Our workshops are designed to assist veterans to share stories, opinions, and ideas, using prompts to enable participants to do productive writing/reflecting/story-telling/art-making on the spot where they learn by doing. Prompts and discussions cover a variety of military issues and experiences such as joining the military, homecoming, deployment, relationships, healing, growth, anger, etc. A crucial aspect of the workshop is that the discussions and writings are guided by participation. Veterans’ support for each other is a key aspect of collaboration. A highlight for many veterans is having a space to air pent-up thoughts with others who understand and a sense of empowerment in the ability to tell their own stories. The workshop is for any military veteran regardless of their experiences with writing, combat, art, deployment, etc. Writing from this workshop will be collected as possible content for the Veterans’ Mural; however, there is no obligation to submit work for the mural.

Visual Arts Collaboration Session/Community Creativity Session
Veterans and civilians come together to explore writing done by veterans in earlier workshops. Writing will be shared with the group as a whole before dividing into smaller sections to focus on particular artistic areas. Some groups will work to create visual representations of the writing, while others will focus on editing the work, or preparing it to be performed on stage. The visual creations and performances will be utilized for the Veterans’ Mural and related activities,however, there is no obligation to submit work for the mural. Community members must have attended an allies training.

Writers Workshop/Facilitator’s Training
Interested in possibly running a writing workshop in your area? Maybe looking to do closer work with veterans in the future? Warrior Writers founder Lovella Calica will lead a training for veterans and allies interested in facilitating workshops. Having attended a Warrior Writers allies training is a MUST for civilians interested in attending this workshop. The format is the same as a regular WW workshop, but with added tips, conversations and a DIY guide; essentially, you see it in action. Attendance to this workshop does not authorize one to lead workshops using the WW name, but is a stepping stone in the process. Art/reflections from this workshop will be collected as possible content for the Veterans’ Mural; however, there is no obligation to submit work for the mural.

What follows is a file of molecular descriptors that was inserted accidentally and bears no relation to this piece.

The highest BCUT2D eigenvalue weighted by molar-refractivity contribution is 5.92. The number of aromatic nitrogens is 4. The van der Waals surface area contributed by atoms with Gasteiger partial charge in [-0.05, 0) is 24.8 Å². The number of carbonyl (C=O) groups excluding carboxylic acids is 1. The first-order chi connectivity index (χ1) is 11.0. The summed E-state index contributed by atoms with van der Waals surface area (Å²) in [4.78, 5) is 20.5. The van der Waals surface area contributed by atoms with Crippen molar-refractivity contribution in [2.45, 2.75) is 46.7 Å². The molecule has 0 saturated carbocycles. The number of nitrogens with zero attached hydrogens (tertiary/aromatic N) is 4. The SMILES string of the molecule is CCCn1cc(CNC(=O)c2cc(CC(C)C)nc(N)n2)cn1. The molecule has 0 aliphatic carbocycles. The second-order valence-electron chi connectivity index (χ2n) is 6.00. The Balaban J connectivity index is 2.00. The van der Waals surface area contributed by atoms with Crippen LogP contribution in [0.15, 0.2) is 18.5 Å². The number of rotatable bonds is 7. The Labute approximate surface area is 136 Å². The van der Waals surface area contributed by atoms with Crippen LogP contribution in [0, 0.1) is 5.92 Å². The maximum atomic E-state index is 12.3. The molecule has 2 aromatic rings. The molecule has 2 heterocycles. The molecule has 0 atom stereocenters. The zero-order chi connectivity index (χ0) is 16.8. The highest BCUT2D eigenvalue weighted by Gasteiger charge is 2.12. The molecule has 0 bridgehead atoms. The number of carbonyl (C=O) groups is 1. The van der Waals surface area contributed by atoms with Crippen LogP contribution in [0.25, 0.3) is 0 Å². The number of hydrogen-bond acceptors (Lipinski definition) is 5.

Healing practitioners in the skills of acupuncture, yoga, reiki, massage therapy, and other areas will be offering free sessions to veterans throughout both days. If you are a healer, contact us to help:

Also on veterans issues, the New York Times editorial board offers the strongly worded "More Excuses and Delays From the V.A." this morning.

Isaiah's The World Today Just Nuts "Got A Vacation To Take Care Of First" went up last night.
On the latest Law and Disorder Radio -- airs this morning at 10:00 a.m. on WBAI and around the country throughout the week, hosts Heidi Boghosian, Michael S. Smith and Michael Ratner (Center for Constitutional Rights) devote the hour to exploring abuse in the Pennslvania state prison system with guests Bret Grote, Liz Springer and Theresa Shoatz. We'll close with this from Nat Hentoff's "Obama bans War Criminals, except our own" (ICH):

The United States also signed the Geneva Conventions, which mandates and please pay attention to this, President Obama each contracting party "shall be under the obligation to search for persons alleged to have committed, or to have ordered to be committed, such grave breaches (of the Geneva Conventions), and shall bring such persons, regardless of their nationality, before its own courts."
This means that you, President Obama, are obligated to bring the foregoing list of war criminals during the Bush presidency into our courts or, before that, be subject to an independent criminal investigation. Next week, reasons to believe that you and your administration have also been violating the Geneva Conventions, the Convention Against
Torture and U.S. laws.
Also, Americans of all political parties, faiths and backgrounds are themselves obligated to insist that this administration, like Bush-Cheney's stop preventing lawsuits on these war crimes from even being heard in our courts under the perversion of "the state secrets" doctrine.
We owe it to our next generation and those following to take responsibility for our worldwide shame of having become a torture nation. As we condemn other nations' crimes against their citizens Syria, Libya, Zimbabwe, et al our government makes it easier for those countries to escape accountability by utterly denying our own complicity in the cruel, inhumane, degrading torture that has given terrorists around the world so valuable a means for recruiting more terrorists.
Not one of the aspiring Republican candidates for the presidency next year has said a word about this. And Obama cherishes their silence.